Add your opinion about the choices and decisions being made—if this was your company would you make this choice?
What would you do differently?
CVS Caremark is the second-largest drugstore chain in the United States (just behind Walmart). It employs 286,000 people in 45 states under the CVS logo, and it operates more than 7,600 drugstores. In 2013, CVS’s sales exceeded $126 billion, but its net income was only around $4.6 billion, for about a 3.6% profit—about the median profit for the industry.(1)
As would any other public corporation, CVS wanted to increase its profitability for stockholders and regain its position as the industry leader. One method of increasing profits is cutting operational costs, and CVS decided to do just that. It adjusted employee annual pay raises by placing an earnings ceiling on salaries, and any employees earning the highest hourly wage in their job classification became ineligible for a raise.
Besides the obvious cost savings, why put a “red line” on wages? The main goal was to adjust the highest-paid employees’ compensation to the job market average and, with these savings, provide raises to the employees who were paid below that average. The philosophy was that as a CVS employee, one should expect lower raises (or none at all) if one is earning much more than one’s colleagues. So once an employee reached the red line, that person received no additional compensation.
CVS executives knew that the new compensation policy would negatively impact some of their most loyal employees, yet the executives felt that they needed to draw a line on salaries in order to make the most of limited compensation dollars. What they did not figure was that the policy mostly hurt the employees who had been working there the longest. Worse, these same employees feared retaliation if they publicly criticized the new policy. How would it look to the other lower-paid employees (and worse, the public at large) if the highest-paid employees complained about their lack of raises?
Nationwide, the minimum wage is set at $7.25 per hour, but the wage management guidelines of CVS are different in most regions depending on the minimum wage in each state. Lowest-ranked employees with exceptional skills would receive a 4.75% raise on an annual basis if they were making minimum wage. However, if an employee with exceptional skills in the same position was already earning $12.50 an hour, that person would not receive a raise, having already crossed the red line.(2) With employment-at-will, the possibility of being laid off, and a tough job market, where would these employees get such high-paying jobs in the retail and service industries? It was better for them to keep quiet about their pay and stay in a company that they were comfortable with(3)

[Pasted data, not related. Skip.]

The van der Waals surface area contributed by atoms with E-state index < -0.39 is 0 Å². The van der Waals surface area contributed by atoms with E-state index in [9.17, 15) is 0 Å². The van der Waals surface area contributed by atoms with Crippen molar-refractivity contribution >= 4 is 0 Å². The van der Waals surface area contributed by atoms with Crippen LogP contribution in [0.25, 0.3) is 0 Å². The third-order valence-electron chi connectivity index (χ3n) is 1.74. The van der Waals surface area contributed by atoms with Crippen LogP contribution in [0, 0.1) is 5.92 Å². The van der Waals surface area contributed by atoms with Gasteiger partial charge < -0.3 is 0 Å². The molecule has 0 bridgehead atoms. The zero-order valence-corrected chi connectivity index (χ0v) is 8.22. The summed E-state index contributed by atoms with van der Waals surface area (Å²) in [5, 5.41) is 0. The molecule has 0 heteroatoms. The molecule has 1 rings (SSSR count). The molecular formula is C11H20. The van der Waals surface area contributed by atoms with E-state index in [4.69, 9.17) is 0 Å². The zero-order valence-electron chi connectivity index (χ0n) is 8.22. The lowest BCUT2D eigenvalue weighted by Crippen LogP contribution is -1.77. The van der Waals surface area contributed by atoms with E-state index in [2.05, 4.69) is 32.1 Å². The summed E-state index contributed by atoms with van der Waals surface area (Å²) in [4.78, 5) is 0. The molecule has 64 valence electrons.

Wage rates depend on employees’ rank, and it is no secret that the CEO is going to be paid much more than the company’s average worker. This is because the CEO job requires a more demanding set of skills compared to the average store job, and the workload of a CEO is much more demanding. But if the range of compensation is so great, it may discourage employees who are paid less.
Some ethical and legal concerns arose when these same red-lined employees found out that this new compensation policy did not seem to apply to the top-level executives. The CEO of CVS was paid a total of $23 million in 2013, including bonuses and additional perks. He earned a 26% raise from the previous year, and that was almost 800 times more than the median income of a CVS employee. The red-lined employees saw an inequitable pay situation, with the rich getting richer because they were allowed a raise while the in-store employees had a cap on their income. The CEO’s salary package was tied to the company’s performance, and according to CVS spokesperson Carolyn Castel, “Last year, CVS Caremark had an outstanding year and continued to deliver strong financial results and enhanced returns to shareholders in a challenging economic environment, performing favorably against our peer group in several key areas.”(5)
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